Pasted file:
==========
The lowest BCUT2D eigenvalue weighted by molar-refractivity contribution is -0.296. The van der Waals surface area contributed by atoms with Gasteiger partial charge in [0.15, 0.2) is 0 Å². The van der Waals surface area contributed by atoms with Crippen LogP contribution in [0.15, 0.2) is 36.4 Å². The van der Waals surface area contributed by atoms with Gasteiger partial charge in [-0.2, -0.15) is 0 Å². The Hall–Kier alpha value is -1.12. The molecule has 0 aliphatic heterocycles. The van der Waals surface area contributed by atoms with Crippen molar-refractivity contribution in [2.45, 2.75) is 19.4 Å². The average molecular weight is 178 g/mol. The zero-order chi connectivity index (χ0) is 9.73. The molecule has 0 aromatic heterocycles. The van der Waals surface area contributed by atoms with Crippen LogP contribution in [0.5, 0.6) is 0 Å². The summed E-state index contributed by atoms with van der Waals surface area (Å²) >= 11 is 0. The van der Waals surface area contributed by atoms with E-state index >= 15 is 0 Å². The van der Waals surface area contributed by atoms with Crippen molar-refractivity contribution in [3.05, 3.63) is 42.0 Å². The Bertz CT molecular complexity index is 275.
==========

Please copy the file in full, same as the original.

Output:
The lowest BCUT2D eigenvalue weighted by molar-refractivity contribution is -0.296. The van der Waals surface area contributed by atoms with Gasteiger partial charge in [0.15, 0.2) is 0 Å². The van der Waals surface area contributed by atoms with Crippen LogP contribution in [0.15, 0.2) is 36.4 Å². The van der Waals surface area contributed by atoms with Gasteiger partial charge in [-0.2, -0.15) is 0 Å². The Hall–Kier alpha value is -1.12. The molecule has 0 aliphatic heterocycles. The van der Waals surface area contributed by atoms with Crippen molar-refractivity contribution in [2.45, 2.75) is 19.4 Å². The average molecular weight is 178 g/mol. The zero-order chi connectivity index (χ0) is 9.73. The molecule has 0 aromatic heterocycles. The van der Waals surface area contributed by atoms with Crippen LogP contribution in [0.5, 0.6) is 0 Å². The summed E-state index contributed by atoms with van der Waals surface area (Å²) >= 11 is 0. The van der Waals surface area contributed by atoms with E-state index >= 15 is 0 Å². The van der Waals surface area contributed by atoms with Crippen molar-refractivity contribution in [3.05, 3.63) is 42.0 Å². The Bertz CT molecular complexity index is 275.